Barolo: Barolo town, cradle of Barolo
Barolo: different meanings
Barolo town, Barolo country, Barolo wine, Barolo Langhe: A name that unites so many excellences
Today I want to tell you about a particular town, the municipality of Barolo in the province of Cuneo, with about 700 inhabitants, located 15km from Alba and in the heart of the Langhe.
Barolo whereabouts: is a town located in the province of Cuneo, in the heart of the Langhe, famous for its wine of the same name. The city has a long history related to wine production, traces of which can be found as far back as the Middle Ages. Barolo, along with the territories of Langhe Roero and Monferrato, was declared a UNESCO World Heritage Site in 2014 for its wine landscapes.
Barolo Cuneo, a small town in Piedmont, is known to gourmets, lovers of good drinking. Bottles of Barolo mingle with the village Barolo, pleasantly linked! Barolo is a name that resonates in many countries around the world.
It is an exceptional case of a “brand” that has identified with its product. Doesn’t it seem like that to you, too? And just as Barbie is synonymous with the little doll that revolutionized the way little girls played 50 years ago, or Nutella that identifies the hazelnut and chocolate cream, although not a Ferrero brand, we have Barolo wine that names the town from which it originated and was conceived!
But let’s go back to Barolo town and try to visit it (disregarding, for now, its excellent wine)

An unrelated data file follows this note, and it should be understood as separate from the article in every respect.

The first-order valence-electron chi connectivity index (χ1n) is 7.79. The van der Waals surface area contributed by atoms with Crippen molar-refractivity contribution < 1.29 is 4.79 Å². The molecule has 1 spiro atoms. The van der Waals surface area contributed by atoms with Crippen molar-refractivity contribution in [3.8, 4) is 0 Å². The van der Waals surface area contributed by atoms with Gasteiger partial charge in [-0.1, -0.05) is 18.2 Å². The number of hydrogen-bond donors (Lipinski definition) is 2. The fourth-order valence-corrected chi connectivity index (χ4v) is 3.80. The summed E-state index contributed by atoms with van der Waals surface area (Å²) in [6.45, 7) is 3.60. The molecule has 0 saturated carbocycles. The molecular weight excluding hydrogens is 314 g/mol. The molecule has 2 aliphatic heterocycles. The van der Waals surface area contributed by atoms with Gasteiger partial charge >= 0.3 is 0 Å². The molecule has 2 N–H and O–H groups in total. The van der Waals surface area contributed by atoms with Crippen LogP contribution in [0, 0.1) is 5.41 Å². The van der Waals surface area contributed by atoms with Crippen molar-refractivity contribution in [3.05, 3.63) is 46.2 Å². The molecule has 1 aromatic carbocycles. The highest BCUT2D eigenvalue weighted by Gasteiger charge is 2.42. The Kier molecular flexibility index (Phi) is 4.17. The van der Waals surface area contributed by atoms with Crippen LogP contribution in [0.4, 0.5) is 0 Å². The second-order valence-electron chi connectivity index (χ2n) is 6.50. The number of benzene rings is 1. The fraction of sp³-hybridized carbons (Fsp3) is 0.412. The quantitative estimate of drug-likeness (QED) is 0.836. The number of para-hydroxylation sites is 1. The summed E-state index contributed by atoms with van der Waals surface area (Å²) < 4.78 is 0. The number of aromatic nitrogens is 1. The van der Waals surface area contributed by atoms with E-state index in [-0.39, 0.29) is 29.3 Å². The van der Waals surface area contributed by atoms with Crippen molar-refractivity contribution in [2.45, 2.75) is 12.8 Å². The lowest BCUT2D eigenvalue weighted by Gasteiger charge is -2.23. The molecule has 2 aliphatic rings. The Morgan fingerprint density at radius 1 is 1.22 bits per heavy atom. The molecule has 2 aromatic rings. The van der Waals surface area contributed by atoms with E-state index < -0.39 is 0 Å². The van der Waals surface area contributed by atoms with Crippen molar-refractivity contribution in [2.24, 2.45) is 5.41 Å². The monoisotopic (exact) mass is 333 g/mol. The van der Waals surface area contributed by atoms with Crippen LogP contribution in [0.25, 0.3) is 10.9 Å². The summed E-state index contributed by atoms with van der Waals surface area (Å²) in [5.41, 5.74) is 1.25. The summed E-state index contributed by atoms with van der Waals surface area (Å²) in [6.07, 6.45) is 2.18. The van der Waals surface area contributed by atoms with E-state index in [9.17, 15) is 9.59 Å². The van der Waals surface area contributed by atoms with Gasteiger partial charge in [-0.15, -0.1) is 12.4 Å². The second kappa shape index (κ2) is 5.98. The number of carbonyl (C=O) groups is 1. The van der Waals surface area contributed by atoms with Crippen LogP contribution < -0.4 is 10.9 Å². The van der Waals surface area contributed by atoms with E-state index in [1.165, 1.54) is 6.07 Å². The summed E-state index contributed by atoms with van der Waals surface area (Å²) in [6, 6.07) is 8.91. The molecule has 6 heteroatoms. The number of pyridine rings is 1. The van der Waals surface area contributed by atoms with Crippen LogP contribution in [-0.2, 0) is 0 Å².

A stroll in Barolo
What to see in Barolo:
- The Piedmont Barolo Regional Enoteca – Municipal Winery, where you can taste local wines and learn about the history of wine production in Barolo.
- Falletti Castle
- The Corkscrew Museum: Have you ever wondered how and when the corkscrew was born? Pause to think about how ingenious it is. Here you’ll find many interesting facts about this intriguing world.
Falletti Communal Castle of Barolo
On the hill of Barolo, there are records of a fortification as early as the 10th century.
In the lower part of the Castle, there are traces of this early building. It was severely damaged by looting and neglect. In the 16th century, it was rebuilt by Marquises Falletti. The family remained owners and inhabited the Castle, mostly in summer, until 1864. In this year, upon Giulia’s death, the Castle became, by will, a pious work.
From 1875 to 1958, Barolo College enabled many young people in the area to take advantage of scholarships and achieve reasonable goals. With this purpose, the castle was remodeled.
In 1970, the City of Barolo purchased the castle. And significant rehabilitation and restoration work began. Beginning in 1982, the cellars of the Barolo Regional Wine Cellar and the WiMu.
WiMu Interactive Wine Museum
A visit to the Castle cannot be separated from a visit to the Wine Museum. It is an attraction that appeals to everyone, even the little ones. On a pathway winding through several floors, you experience and understand the wonderful creation of wine. Nectar from the earth!
Created by François Confino, already famous for setting up exhibitions and museums worldwide, the Wimu aims to highlight the connection of wine and the vineyard with various civilizations and territories. The museum shows the almost poetic connection between wine and those who produce it.
I highly recommend it!
Now let’s talk about the wine: Why taste Barolo wine?
Barolo Italy, country and wine, take us to the world!
By law, Barolo is produced in Langhe’s designated communes. The best climate for the production of this wine comes from Nebbiolo grapes. The soil is particularly calcareous-clayey, almost sandy. And so the Nebbiolo grapes take on just THAT STRUCTURE and PERFUME (I still haven’t figured out how to convey that to you!).
Some cru that deserve your attention? Bussia of Monforte d’Alba, Cannubi of Barolo, Villero of Castiglione Falletto. Three crus with three very defined and particular characters.